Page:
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I am using the pow function in C and storing the return value in an integer type. see the code snippet below:

for (i = 0; i < 5; i++){
    val = (int)pow(5, i);
    printf("%d, ", val);
}

here i, and val are integers and the output is 1, 5, 24, 124, 624. I believe this is because a float 25 is treated as 24.99999... which gets rounded down to 24 on assignment to an integer.

How can I by pass this if I still need to store the return value in an int ?

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float 25 isn't "treated as" 24.9..., 25 can be exactly represented as a float. It's just that pow isn't completely accurate, and for some reason on this occasion has missed low. For many values it can't possibly be completely accurate, since the mathematically correct answer isn't an exact float, but for these calculations it could be, and so it's a quality-of-implementation issue whether or not it is. –  Steve Jessop Oct 29 '11 at 8:36
1  
See also stackoverflow.com/questions/101439/… for discussion of how to implement an integer version of pow() –  Salvatore Previti Oct 29 '11 at 11:11
    
Don't use pow for integer exponentiation. There are much better, safer ways. By the way, what platform are you getting this behavior on? I thought a good pow would always be exact for integers where the exact result fits in double. –  R.. Oct 29 '11 at 12:15

4 Answers 4

up vote 6 down vote accepted

Add 0.5 before casting to int. If your system sports it, you can call the C99 round() function, but I prefer to avoid it for portability reasons.

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2  
There's a slight difference, that round rounds away from zero, whereas adding 0.5 and casting to int rounds up. So for example round(pow(-0.5,1)) is -1, whereas (int)(pow(-0.5,1) + 0.5) is 0. So questioner may need to decide which they want, although of course if the answer is close to an integer it makes no difference. –  Steve Jessop Oct 29 '11 at 8:32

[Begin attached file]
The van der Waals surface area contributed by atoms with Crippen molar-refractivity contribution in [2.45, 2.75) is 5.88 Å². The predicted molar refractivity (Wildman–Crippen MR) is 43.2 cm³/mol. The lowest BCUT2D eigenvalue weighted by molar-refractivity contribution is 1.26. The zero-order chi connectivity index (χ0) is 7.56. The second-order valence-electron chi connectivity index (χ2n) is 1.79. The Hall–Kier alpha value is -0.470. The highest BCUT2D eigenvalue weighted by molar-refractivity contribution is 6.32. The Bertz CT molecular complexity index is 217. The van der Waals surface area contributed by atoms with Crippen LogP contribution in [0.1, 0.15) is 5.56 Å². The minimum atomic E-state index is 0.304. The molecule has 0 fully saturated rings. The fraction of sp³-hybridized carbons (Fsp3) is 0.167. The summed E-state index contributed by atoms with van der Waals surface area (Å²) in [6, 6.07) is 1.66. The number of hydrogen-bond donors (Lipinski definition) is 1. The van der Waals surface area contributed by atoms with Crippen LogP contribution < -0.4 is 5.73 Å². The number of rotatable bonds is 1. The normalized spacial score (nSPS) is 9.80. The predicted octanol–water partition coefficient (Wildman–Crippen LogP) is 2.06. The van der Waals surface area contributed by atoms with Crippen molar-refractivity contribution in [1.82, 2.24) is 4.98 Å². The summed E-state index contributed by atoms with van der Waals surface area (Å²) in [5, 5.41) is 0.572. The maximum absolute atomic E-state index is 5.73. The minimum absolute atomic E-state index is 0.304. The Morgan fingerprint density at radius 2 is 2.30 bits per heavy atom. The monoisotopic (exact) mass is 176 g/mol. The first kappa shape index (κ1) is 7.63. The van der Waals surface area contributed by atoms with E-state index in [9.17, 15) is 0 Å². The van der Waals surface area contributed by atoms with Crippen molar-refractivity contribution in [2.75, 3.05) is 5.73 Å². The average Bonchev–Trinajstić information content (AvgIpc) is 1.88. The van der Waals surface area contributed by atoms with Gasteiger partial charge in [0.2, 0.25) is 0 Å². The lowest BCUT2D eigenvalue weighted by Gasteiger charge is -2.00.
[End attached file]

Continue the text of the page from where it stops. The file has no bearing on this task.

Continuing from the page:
"round rounds away from zero, whereas adding 0.5 and casting to int rounds up" - for half-integer values, I mean. –  Steve Jessop Oct 29 '11 at 8:39
    
@JoelSpolsky: Thanks for the edit, but round() isn't supported on all systems. I've qualified your edit accordingly. –  Marcelo Cantos Oct 29 '11 at 11:15
    
thanks. I did not know that. –  Joel Spolsky Oct 29 '11 at 19:13
    
@Joel: I think you were right. round() is standard (C99), it's just that some systems aren't. It's sometimes necessary to program to C89, but if a function is in C99 then all you have to worry about is primitive systems with very old compilers. Windows being the example that most often matters. –  Steve Jessop Oct 31 '11 at 9:34

Implement pow yourself.

int myPow(int base, int exponent) {
    int n = 1;
    for (int i = 0; i < exponent; i++) {
        n *= base;
    }
    return n;
}

This, of course, only handles positive exponents, and only works on ints, and there are certainly more efficient ways to do it. See, for example, the source for ^ in Haskell.

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replace

val = (int)pow(5, i);

with

double d = pow(5,i);
val = (int)((d > 0.0) ? floor(d + 0.5) : ceil(d - 0.5));
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I had this problem my self. I solved it easily in your instruction simply just add if statement. if (k%n>0) { k=k+1; }

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